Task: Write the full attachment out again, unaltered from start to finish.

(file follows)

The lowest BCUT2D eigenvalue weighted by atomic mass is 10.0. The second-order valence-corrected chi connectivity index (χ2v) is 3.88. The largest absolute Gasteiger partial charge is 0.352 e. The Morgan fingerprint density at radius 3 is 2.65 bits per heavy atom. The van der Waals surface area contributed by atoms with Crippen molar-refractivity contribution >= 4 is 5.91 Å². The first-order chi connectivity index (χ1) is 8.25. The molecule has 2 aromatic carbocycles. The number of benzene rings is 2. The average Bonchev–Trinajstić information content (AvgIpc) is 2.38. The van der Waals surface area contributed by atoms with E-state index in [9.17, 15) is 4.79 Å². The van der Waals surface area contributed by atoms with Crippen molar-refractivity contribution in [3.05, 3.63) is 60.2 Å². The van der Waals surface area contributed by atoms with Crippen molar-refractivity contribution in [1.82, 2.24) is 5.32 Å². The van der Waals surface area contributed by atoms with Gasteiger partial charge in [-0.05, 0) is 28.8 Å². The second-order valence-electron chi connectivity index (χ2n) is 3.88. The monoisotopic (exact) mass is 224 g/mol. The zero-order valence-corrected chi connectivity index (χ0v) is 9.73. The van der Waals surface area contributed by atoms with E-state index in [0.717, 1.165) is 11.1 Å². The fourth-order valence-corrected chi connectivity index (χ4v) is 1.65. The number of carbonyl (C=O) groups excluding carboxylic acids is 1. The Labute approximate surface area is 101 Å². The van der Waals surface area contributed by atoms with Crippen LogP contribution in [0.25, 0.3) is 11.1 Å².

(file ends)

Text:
The lowest BCUT2D eigenvalue weighted by atomic mass is 10.0. The second-order valence-corrected chi connectivity index (χ2v) is 3.88. The largest absolute Gasteiger partial charge is 0.352 e. The Morgan fingerprint density at radius 3 is 2.65 bits per heavy atom. The van der Waals surface area contributed by atoms with Crippen molar-refractivity contribution >= 4 is 5.91 Å². The first-order chi connectivity index (χ1) is 8.25. The molecule has 2 aromatic carbocycles. The number of benzene rings is 2. The average Bonchev–Trinajstić information content (AvgIpc) is 2.38. The van der Waals surface area contributed by atoms with E-state index in [9.17, 15) is 4.79 Å². The van der Waals surface area contributed by atoms with Crippen molar-refractivity contribution in [3.05, 3.63) is 60.2 Å². The van der Waals surface area contributed by atoms with Crippen molar-refractivity contribution in [1.82, 2.24) is 5.32 Å². The van der Waals surface area contributed by atoms with Gasteiger partial charge in [-0.05, 0) is 28.8 Å². The second-order valence-electron chi connectivity index (χ2n) is 3.88. The monoisotopic (exact) mass is 224 g/mol. The zero-order valence-corrected chi connectivity index (χ0v) is 9.73. The van der Waals surface area contributed by atoms with E-state index in [0.717, 1.165) is 11.1 Å². The fourth-order valence-corrected chi connectivity index (χ4v) is 1.65. The number of carbonyl (C=O) groups excluding carboxylic acids is 1. The Labute approximate surface area is 101 Å². The van der Waals surface area contributed by atoms with Crippen LogP contribution in [0.25, 0.3) is 11.1 Å².